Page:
The Future of Campus PolicingDescription
Do colleges need their own police forces? If so, what changes are needed so that departments are responsive to the community, and students of color feel safe on campus? If not, what might replace them?
In the wake of national protests against racism and police brutality, colleges and universities are taking a hard look at their own policing practices. University of California student activists are calling for the university to abolish its in-house police department, and the Peralta Community College District recently voted to end its contract with the Alameda County Sheriff’s Department. Some campuses are announcing more gradual changes to the way they ensure safety, such as shifting some responsibilities to unarmed security guards or mental health counselors.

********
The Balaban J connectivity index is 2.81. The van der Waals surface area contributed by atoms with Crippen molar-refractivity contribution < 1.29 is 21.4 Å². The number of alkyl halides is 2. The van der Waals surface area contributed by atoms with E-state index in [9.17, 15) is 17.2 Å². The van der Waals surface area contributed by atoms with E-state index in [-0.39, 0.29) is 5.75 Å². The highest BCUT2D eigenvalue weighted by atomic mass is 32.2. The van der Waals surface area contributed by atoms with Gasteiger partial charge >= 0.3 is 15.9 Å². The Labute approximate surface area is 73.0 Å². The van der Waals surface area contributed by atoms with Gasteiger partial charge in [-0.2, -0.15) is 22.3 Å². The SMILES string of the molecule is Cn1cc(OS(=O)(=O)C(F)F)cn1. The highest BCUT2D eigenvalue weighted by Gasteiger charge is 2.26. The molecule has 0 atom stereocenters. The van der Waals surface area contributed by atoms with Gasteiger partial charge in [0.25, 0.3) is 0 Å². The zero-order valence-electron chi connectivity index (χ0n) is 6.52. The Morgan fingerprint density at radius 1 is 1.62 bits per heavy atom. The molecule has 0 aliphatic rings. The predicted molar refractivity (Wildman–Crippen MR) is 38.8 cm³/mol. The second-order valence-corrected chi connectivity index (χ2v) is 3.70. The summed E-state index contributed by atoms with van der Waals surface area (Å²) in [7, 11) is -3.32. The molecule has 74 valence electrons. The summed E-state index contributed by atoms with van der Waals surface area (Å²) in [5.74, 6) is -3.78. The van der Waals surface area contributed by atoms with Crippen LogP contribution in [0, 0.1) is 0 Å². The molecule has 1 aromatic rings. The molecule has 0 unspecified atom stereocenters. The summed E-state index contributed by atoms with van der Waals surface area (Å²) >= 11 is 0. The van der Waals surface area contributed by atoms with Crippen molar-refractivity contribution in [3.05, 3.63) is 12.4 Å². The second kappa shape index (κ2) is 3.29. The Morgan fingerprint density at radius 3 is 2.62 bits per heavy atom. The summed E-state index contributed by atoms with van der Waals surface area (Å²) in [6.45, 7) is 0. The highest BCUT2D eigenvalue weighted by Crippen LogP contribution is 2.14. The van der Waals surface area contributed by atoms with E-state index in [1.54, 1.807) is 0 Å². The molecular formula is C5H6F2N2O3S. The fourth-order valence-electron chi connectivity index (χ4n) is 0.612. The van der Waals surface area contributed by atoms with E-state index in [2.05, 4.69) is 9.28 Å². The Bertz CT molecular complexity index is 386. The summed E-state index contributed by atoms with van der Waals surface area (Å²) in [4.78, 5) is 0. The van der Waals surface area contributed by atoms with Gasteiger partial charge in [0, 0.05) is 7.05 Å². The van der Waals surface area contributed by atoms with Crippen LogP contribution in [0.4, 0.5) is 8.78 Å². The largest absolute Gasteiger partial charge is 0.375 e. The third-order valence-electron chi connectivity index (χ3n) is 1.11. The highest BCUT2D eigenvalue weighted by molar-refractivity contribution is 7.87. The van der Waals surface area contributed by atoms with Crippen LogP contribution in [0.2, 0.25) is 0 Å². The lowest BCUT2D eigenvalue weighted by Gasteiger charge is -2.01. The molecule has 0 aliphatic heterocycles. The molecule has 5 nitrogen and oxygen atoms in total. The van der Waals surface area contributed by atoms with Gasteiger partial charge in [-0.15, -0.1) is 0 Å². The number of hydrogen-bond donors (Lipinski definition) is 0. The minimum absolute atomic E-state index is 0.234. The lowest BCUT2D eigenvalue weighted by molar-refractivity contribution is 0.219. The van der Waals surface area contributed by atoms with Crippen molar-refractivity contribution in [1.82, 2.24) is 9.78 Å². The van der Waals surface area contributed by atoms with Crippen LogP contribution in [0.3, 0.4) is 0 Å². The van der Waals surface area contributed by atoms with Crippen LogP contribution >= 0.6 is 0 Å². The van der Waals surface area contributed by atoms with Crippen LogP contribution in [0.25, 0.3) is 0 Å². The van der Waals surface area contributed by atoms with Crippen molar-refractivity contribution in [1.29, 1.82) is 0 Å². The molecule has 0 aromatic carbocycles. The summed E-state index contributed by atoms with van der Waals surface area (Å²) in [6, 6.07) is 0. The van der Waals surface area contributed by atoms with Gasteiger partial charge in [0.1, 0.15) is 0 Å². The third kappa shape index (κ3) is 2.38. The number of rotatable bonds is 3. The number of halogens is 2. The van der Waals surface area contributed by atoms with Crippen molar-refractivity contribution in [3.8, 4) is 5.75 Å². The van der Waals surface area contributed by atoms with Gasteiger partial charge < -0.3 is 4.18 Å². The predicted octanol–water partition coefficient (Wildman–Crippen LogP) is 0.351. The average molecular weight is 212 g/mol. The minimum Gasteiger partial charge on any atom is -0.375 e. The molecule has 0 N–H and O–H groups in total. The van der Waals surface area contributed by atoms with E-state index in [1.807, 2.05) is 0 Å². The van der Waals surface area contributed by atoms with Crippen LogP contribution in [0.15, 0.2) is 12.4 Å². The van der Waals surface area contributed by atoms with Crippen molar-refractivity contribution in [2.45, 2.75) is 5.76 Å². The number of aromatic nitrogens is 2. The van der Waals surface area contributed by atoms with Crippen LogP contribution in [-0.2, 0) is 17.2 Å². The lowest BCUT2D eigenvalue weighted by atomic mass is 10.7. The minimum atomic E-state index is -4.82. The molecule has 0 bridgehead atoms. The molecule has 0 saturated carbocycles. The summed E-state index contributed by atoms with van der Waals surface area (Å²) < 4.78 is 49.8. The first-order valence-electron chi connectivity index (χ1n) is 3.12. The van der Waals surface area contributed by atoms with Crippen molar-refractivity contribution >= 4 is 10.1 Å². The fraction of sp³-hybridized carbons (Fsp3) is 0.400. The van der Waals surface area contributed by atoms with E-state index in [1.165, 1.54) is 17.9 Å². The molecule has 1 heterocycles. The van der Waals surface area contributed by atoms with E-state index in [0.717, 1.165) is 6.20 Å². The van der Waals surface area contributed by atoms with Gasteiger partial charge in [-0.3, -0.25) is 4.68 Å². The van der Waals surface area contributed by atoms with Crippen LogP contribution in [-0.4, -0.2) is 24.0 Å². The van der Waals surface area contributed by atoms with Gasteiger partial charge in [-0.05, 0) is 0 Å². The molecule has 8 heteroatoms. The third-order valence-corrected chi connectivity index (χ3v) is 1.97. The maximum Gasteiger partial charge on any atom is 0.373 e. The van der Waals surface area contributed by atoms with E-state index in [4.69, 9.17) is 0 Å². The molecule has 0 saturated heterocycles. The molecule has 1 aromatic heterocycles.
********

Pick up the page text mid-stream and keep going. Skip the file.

Join KQED and CalMatters for a ranging discussion with students, faculty, administrators, and law enforcement about how we rethink the role of police on campuses.
- Ja’Corey Bowens, Associated Students of San Francisco State University
- Joseph Farrow, chief of police, UC Davis
- Kimberly King, professor, Laney College
- John Pérez, chair, University of California Board of Regents
- Dylan Rodriguez, professor, UC Riverside
- Naomi Waters, UC Student Association
This event is co-presented by
Higher education reporting at KQED and at CalMatters is supported by generous grants from the College Futures Foundation.